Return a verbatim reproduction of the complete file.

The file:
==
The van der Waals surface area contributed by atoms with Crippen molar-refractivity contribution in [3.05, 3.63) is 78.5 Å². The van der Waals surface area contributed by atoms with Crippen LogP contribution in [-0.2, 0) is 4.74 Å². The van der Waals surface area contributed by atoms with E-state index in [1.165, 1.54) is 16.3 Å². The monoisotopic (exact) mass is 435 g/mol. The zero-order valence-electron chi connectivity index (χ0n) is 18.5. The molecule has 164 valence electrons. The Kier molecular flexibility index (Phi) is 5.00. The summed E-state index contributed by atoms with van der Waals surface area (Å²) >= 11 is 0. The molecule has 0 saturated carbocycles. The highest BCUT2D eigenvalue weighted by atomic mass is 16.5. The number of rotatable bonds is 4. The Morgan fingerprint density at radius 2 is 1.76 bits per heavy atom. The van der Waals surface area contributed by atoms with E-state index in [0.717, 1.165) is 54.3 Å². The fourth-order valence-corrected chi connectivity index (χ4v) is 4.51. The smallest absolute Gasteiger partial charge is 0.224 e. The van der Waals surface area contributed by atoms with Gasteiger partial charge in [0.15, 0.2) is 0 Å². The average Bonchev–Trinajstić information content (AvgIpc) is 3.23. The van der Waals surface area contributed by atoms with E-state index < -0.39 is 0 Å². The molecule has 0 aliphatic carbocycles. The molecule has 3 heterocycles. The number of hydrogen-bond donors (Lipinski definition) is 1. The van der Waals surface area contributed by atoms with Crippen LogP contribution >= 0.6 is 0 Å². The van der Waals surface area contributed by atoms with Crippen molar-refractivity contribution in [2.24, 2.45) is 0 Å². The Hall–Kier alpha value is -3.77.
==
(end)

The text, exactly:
The van der Waals surface area contributed by atoms with Crippen molar-refractivity contribution in [3.05, 3.63) is 78.5 Å². The van der Waals surface area contributed by atoms with Crippen LogP contribution in [-0.2, 0) is 4.74 Å². The van der Waals surface area contributed by atoms with E-state index in [1.165, 1.54) is 16.3 Å². The monoisotopic (exact) mass is 435 g/mol. The zero-order valence-electron chi connectivity index (χ0n) is 18.5. The molecule has 164 valence electrons. The Kier molecular flexibility index (Phi) is 5.00. The summed E-state index contributed by atoms with van der Waals surface area (Å²) >= 11 is 0. The molecule has 0 saturated carbocycles. The highest BCUT2D eigenvalue weighted by atomic mass is 16.5. The number of rotatable bonds is 4. The Morgan fingerprint density at radius 2 is 1.76 bits per heavy atom. The van der Waals surface area contributed by atoms with E-state index in [0.717, 1.165) is 54.3 Å². The fourth-order valence-corrected chi connectivity index (χ4v) is 4.51. The smallest absolute Gasteiger partial charge is 0.224 e. The van der Waals surface area contributed by atoms with Gasteiger partial charge in [0.15, 0.2) is 0 Å². The average Bonchev–Trinajstić information content (AvgIpc) is 3.23. The van der Waals surface area contributed by atoms with E-state index < -0.39 is 0 Å². The molecule has 0 aliphatic carbocycles. The molecule has 3 heterocycles. The number of hydrogen-bond donors (Lipinski definition) is 1. The van der Waals surface area contributed by atoms with Crippen LogP contribution >= 0.6 is 0 Å². The van der Waals surface area contributed by atoms with Crippen molar-refractivity contribution in [2.24, 2.45) is 0 Å². The Hall–Kier alpha value is -3.77.